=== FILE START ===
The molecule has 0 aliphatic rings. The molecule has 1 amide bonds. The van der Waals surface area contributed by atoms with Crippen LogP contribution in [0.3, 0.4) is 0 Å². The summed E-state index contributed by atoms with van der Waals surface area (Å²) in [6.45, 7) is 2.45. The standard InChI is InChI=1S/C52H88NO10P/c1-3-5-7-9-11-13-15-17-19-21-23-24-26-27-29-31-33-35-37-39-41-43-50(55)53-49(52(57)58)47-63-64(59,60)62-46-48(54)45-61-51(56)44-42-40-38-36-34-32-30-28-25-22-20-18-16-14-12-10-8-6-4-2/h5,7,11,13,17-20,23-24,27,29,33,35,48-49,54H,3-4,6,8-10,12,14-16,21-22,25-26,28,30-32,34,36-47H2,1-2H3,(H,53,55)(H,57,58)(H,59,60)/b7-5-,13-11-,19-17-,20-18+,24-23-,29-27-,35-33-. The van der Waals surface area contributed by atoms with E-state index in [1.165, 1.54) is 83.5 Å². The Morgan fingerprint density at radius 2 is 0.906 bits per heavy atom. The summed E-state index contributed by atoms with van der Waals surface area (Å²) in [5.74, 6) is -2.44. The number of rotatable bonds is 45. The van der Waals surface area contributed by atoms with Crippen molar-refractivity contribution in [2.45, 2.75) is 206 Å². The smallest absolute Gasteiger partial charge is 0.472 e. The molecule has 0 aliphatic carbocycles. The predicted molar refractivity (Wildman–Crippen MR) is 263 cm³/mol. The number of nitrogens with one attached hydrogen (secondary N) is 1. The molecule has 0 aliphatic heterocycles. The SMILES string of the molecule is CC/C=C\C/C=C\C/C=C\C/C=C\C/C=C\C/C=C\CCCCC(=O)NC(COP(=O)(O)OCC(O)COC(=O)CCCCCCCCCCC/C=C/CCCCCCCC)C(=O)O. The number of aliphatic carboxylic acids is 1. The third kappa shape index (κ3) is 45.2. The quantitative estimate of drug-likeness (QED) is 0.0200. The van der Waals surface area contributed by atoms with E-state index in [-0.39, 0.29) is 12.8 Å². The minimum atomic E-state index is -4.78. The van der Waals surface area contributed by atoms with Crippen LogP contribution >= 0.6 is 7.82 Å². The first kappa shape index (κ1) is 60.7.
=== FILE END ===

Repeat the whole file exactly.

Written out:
The molecule has 0 aliphatic rings. The molecule has 1 amide bonds. The van der Waals surface area contributed by atoms with Crippen LogP contribution in [0.3, 0.4) is 0 Å². The summed E-state index contributed by atoms with van der Waals surface area (Å²) in [6.45, 7) is 2.45. The standard InChI is InChI=1S/C52H88NO10P/c1-3-5-7-9-11-13-15-17-19-21-23-24-26-27-29-31-33-35-37-39-41-43-50(55)53-49(52(57)58)47-63-64(59,60)62-46-48(54)45-61-51(56)44-42-40-38-36-34-32-30-28-25-22-20-18-16-14-12-10-8-6-4-2/h5,7,11,13,17-20,23-24,27,29,33,35,48-49,54H,3-4,6,8-10,12,14-16,21-22,25-26,28,30-32,34,36-47H2,1-2H3,(H,53,55)(H,57,58)(H,59,60)/b7-5-,13-11-,19-17-,20-18+,24-23-,29-27-,35-33-. The van der Waals surface area contributed by atoms with E-state index in [1.165, 1.54) is 83.5 Å². The Morgan fingerprint density at radius 2 is 0.906 bits per heavy atom. The summed E-state index contributed by atoms with van der Waals surface area (Å²) in [5.74, 6) is -2.44. The number of rotatable bonds is 45. The van der Waals surface area contributed by atoms with Crippen molar-refractivity contribution in [2.45, 2.75) is 206 Å². The smallest absolute Gasteiger partial charge is 0.472 e. The molecule has 0 aliphatic carbocycles. The predicted molar refractivity (Wildman–Crippen MR) is 263 cm³/mol. The number of nitrogens with one attached hydrogen (secondary N) is 1. The molecule has 0 aliphatic heterocycles. The SMILES string of the molecule is CC/C=C\C/C=C\C/C=C\C/C=C\C/C=C\C/C=C\CCCCC(=O)NC(COP(=O)(O)OCC(O)COC(=O)CCCCCCCCCCC/C=C/CCCCCCCC)C(=O)O. The number of aliphatic carboxylic acids is 1. The third kappa shape index (κ3) is 45.2. The quantitative estimate of drug-likeness (QED) is 0.0200. The van der Waals surface area contributed by atoms with E-state index in [-0.39, 0.29) is 12.8 Å². The minimum atomic E-state index is -4.78. The van der Waals surface area contributed by atoms with Crippen LogP contribution >= 0.6 is 7.82 Å². The first kappa shape index (κ1) is 60.7.